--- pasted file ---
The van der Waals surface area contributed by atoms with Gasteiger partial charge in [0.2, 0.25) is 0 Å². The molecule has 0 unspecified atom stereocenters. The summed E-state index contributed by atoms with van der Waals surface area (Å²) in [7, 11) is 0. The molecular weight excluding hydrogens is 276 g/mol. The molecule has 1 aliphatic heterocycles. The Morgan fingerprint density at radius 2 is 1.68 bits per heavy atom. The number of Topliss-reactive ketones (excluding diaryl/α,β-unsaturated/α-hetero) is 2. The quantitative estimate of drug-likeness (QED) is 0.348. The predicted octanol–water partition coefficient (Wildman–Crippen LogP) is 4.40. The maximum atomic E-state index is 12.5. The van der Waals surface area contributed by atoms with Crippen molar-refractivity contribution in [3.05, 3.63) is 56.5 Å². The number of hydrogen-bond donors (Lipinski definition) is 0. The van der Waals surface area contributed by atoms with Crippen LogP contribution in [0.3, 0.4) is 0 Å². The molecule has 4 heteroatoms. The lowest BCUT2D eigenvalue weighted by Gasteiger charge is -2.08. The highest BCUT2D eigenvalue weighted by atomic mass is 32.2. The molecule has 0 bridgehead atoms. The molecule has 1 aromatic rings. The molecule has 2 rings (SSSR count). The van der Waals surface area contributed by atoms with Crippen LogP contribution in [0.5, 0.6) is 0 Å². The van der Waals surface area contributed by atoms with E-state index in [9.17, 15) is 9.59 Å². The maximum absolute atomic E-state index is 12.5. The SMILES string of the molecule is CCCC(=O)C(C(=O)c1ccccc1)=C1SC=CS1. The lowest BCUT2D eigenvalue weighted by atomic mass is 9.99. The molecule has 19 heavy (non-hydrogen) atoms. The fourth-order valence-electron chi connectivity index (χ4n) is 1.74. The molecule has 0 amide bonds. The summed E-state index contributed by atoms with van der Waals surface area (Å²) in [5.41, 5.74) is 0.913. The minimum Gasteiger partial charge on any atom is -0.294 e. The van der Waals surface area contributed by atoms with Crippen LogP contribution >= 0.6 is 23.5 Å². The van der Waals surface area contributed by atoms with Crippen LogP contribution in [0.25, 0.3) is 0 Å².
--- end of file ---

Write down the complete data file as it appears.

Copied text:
The van der Waals surface area contributed by atoms with Gasteiger partial charge in [0.2, 0.25) is 0 Å². The molecule has 0 unspecified atom stereocenters. The summed E-state index contributed by atoms with van der Waals surface area (Å²) in [7, 11) is 0. The molecular weight excluding hydrogens is 276 g/mol. The molecule has 1 aliphatic heterocycles. The Morgan fingerprint density at radius 2 is 1.68 bits per heavy atom. The number of Topliss-reactive ketones (excluding diaryl/α,β-unsaturated/α-hetero) is 2. The quantitative estimate of drug-likeness (QED) is 0.348. The predicted octanol–water partition coefficient (Wildman–Crippen LogP) is 4.40. The maximum atomic E-state index is 12.5. The van der Waals surface area contributed by atoms with Crippen molar-refractivity contribution in [3.05, 3.63) is 56.5 Å². The number of hydrogen-bond donors (Lipinski definition) is 0. The van der Waals surface area contributed by atoms with Crippen LogP contribution in [0.3, 0.4) is 0 Å². The molecule has 4 heteroatoms. The lowest BCUT2D eigenvalue weighted by Gasteiger charge is -2.08. The highest BCUT2D eigenvalue weighted by atomic mass is 32.2. The molecule has 0 bridgehead atoms. The molecule has 1 aromatic rings. The molecule has 2 rings (SSSR count). The van der Waals surface area contributed by atoms with Crippen LogP contribution in [0.5, 0.6) is 0 Å². The van der Waals surface area contributed by atoms with E-state index in [9.17, 15) is 9.59 Å². The maximum absolute atomic E-state index is 12.5. The SMILES string of the molecule is CCCC(=O)C(C(=O)c1ccccc1)=C1SC=CS1. The lowest BCUT2D eigenvalue weighted by atomic mass is 9.99. The molecule has 19 heavy (non-hydrogen) atoms. The fourth-order valence-electron chi connectivity index (χ4n) is 1.74. The molecule has 0 amide bonds. The summed E-state index contributed by atoms with van der Waals surface area (Å²) in [5.41, 5.74) is 0.913. The minimum Gasteiger partial charge on any atom is -0.294 e. The van der Waals surface area contributed by atoms with Crippen LogP contribution >= 0.6 is 23.5 Å². The van der Waals surface area contributed by atoms with Crippen LogP contribution in [0.25, 0.3) is 0 Å².